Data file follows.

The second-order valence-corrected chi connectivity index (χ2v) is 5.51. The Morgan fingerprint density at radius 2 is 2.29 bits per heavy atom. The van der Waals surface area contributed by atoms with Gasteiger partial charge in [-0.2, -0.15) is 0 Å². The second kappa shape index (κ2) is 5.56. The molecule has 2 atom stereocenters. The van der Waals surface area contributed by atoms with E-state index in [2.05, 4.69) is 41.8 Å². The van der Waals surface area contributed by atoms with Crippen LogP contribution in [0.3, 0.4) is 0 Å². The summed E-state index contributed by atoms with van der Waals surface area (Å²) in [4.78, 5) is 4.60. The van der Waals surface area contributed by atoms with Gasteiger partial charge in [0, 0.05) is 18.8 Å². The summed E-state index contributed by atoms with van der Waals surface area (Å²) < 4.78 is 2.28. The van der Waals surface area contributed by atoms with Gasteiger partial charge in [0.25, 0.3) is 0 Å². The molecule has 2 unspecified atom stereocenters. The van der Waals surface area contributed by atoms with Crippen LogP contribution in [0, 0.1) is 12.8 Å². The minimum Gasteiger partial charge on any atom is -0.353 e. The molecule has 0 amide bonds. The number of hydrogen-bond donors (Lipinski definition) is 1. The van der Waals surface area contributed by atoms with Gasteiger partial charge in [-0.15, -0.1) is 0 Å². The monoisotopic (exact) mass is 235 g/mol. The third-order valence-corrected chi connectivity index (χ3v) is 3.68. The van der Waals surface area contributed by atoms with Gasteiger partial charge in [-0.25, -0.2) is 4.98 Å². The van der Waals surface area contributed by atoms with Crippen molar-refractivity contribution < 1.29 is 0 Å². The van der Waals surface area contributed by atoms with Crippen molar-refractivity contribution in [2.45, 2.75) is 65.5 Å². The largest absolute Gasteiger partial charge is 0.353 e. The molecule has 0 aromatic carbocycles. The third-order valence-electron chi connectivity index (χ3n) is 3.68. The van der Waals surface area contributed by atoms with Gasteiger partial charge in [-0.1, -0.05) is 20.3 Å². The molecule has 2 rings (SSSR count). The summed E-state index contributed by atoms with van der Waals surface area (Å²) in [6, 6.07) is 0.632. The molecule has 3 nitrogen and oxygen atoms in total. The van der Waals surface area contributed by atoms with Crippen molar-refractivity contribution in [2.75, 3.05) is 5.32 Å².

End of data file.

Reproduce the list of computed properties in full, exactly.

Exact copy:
The second-order valence-corrected chi connectivity index (χ2v) is 5.51. The Morgan fingerprint density at radius 2 is 2.29 bits per heavy atom. The van der Waals surface area contributed by atoms with Gasteiger partial charge in [-0.2, -0.15) is 0 Å². The second kappa shape index (κ2) is 5.56. The molecule has 2 atom stereocenters. The van der Waals surface area contributed by atoms with E-state index in [2.05, 4.69) is 41.8 Å². The van der Waals surface area contributed by atoms with Crippen LogP contribution in [0.3, 0.4) is 0 Å². The summed E-state index contributed by atoms with van der Waals surface area (Å²) in [4.78, 5) is 4.60. The van der Waals surface area contributed by atoms with Gasteiger partial charge in [0, 0.05) is 18.8 Å². The summed E-state index contributed by atoms with van der Waals surface area (Å²) < 4.78 is 2.28. The van der Waals surface area contributed by atoms with Gasteiger partial charge in [0.25, 0.3) is 0 Å². The molecule has 2 unspecified atom stereocenters. The van der Waals surface area contributed by atoms with Crippen LogP contribution in [0, 0.1) is 12.8 Å². The minimum Gasteiger partial charge on any atom is -0.353 e. The molecule has 0 amide bonds. The number of hydrogen-bond donors (Lipinski definition) is 1. The van der Waals surface area contributed by atoms with Gasteiger partial charge in [-0.15, -0.1) is 0 Å². The monoisotopic (exact) mass is 235 g/mol. The third-order valence-corrected chi connectivity index (χ3v) is 3.68. The van der Waals surface area contributed by atoms with Gasteiger partial charge in [-0.25, -0.2) is 4.98 Å². The van der Waals surface area contributed by atoms with Crippen molar-refractivity contribution < 1.29 is 0 Å². The van der Waals surface area contributed by atoms with Crippen molar-refractivity contribution in [2.45, 2.75) is 65.5 Å². The largest absolute Gasteiger partial charge is 0.353 e. The molecule has 0 aromatic carbocycles. The third-order valence-electron chi connectivity index (χ3n) is 3.68. The van der Waals surface area contributed by atoms with Gasteiger partial charge in [-0.1, -0.05) is 20.3 Å². The molecule has 2 rings (SSSR count). The summed E-state index contributed by atoms with van der Waals surface area (Å²) in [6, 6.07) is 0.632. The molecule has 3 nitrogen and oxygen atoms in total. The van der Waals surface area contributed by atoms with Crippen molar-refractivity contribution in [2.75, 3.05) is 5.32 Å².